Tickets for the whole weekend are $250. That's not cheap, but we've heard from people who have attended in past years and they seemed to get a lot out of it, so it might be worth it if you're interested in these topics.
Update: Sold out!
Apple season has arrived. And when we think of apples our thoughts also turn to cider.
Nine Pin Cider Works is rolling out a new charcuterie offering at its tasting room on Broadway in Albany. So we thought it'd be fun to organize a get-together there on October 1, pairing four Nine Pin ciders with a variety of New York fruits, cheeses and meats. Here's what you get:
Taste four Nine Pin ciders: Signature Cider, Belgian Cider, Blueberry Cider, and Ginger Cider.
Ciders will be paired with samples of cheeses fruits, veggies and charcuterie from farms and orchards both local and from around New York State, along with Saratoga Crackers.
Guests will get a tour of the cider works with founder Alejandro del Peral to see how Nine Pin is made, bottled, and canned.
The Dutch Udder will be scooping free samples of its Nine Pin Cider Sorbet. (We got to taste this during the Startup Grant final and it was delicious.)
The Nine Pine tasting room will be also pouring that evening, so more of your favorite Nine Pin ciders will be available for purchase. And of course, you'll get to enjoy it all with other fun AOA people.
The event is Thursday, October 1 at the Nine Pin tasting room on Broadway. It's 21 and over.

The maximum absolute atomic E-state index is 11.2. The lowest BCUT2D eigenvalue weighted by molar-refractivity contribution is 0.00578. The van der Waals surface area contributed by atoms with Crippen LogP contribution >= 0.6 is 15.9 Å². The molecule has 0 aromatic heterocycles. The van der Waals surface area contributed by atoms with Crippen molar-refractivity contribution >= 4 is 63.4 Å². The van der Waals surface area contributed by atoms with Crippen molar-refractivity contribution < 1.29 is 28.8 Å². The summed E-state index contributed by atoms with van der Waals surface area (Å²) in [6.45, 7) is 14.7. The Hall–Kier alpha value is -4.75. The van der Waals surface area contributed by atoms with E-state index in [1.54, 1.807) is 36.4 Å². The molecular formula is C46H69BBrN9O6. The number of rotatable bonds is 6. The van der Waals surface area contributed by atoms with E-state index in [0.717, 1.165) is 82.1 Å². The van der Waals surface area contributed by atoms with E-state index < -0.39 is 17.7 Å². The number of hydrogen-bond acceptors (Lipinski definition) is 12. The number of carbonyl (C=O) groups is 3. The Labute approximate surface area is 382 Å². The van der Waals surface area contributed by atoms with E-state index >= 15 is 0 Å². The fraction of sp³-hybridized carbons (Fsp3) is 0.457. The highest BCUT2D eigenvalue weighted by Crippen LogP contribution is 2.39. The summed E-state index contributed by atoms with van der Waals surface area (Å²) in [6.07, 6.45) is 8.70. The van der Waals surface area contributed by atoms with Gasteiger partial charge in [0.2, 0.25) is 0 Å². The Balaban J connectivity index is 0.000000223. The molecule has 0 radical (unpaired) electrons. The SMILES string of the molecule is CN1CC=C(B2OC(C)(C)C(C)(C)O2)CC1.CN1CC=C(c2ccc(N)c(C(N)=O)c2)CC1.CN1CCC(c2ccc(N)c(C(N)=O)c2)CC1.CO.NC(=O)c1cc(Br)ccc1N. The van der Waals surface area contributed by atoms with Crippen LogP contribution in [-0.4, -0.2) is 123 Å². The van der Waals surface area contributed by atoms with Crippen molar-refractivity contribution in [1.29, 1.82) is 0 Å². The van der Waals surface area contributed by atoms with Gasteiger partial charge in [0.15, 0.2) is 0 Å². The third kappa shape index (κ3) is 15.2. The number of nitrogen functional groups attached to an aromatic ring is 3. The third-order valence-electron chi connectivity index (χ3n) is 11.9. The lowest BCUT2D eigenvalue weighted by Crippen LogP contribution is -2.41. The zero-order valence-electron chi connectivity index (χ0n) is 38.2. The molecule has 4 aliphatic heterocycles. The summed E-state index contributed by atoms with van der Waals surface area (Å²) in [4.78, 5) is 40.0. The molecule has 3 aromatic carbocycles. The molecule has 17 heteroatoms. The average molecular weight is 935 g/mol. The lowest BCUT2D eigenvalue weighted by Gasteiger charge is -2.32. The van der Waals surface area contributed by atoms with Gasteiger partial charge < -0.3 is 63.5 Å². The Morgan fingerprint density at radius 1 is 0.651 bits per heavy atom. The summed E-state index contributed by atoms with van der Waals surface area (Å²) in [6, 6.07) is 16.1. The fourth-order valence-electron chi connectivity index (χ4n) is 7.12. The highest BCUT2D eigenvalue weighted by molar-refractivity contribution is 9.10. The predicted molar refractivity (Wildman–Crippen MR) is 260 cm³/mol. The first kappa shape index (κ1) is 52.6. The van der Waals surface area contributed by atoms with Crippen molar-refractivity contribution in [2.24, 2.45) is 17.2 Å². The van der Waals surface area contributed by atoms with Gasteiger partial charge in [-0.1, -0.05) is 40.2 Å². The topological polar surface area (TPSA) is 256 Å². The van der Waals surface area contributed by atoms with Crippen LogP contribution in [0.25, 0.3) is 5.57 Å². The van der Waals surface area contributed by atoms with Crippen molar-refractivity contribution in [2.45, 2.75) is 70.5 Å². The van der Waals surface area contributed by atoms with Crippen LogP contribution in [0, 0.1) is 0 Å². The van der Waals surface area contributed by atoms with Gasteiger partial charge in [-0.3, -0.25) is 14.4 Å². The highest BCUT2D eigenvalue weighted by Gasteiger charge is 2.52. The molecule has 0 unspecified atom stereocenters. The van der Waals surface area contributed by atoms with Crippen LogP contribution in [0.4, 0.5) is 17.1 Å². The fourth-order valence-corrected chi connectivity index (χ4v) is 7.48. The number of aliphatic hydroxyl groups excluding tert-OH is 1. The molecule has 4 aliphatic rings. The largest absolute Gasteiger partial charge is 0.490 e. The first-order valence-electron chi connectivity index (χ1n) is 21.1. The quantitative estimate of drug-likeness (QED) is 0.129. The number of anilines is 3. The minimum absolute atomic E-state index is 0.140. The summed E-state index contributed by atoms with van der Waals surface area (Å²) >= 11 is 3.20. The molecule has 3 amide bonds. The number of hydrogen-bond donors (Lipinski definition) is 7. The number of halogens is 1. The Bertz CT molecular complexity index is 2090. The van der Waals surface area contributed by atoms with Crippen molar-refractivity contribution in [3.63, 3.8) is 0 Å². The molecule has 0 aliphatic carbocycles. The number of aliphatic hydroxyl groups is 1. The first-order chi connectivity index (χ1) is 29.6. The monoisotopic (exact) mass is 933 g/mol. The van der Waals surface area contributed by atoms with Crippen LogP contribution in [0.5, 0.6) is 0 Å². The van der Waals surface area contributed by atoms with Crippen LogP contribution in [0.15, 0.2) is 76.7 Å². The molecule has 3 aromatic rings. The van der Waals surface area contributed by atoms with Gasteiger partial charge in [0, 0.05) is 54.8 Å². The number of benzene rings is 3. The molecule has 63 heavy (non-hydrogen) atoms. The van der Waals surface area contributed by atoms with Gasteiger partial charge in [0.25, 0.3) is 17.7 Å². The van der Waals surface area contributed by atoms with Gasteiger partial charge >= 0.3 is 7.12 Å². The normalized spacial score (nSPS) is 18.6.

Early bird tickets (purchased before September 15) are $15. After September 15, tickets are $20. Space is limited for this event, and we expect it to fill up, so buying early will both save you a few bucks and ensure you get a spot.
Nine Pin advertises on AOA.
This latest version is based on recipes from 1830 that were surfaced by Albany Ale co-creator Craig Gravina, and adapted by Evans head brewer Ryan Demler. (You might remember the first time they did this a few years back -- that version was based on an
1865 1901 recipe.)
Beer blurbage from C.H. Evans:
Our version of the 1830s recipe uses New York grown and malted 6-row barley from Pioneer Malting in Rochester, NY as well as NY produced honey from B's Honey in Watervliet. As with many older styles of beer, "Albany Ale" was brewed with hops, though at the time there wasn't a distinction as to the types or timing of additions, so we took a bit of creative license here and used some cluster variety hops and a token amount of NYS grown Cascade.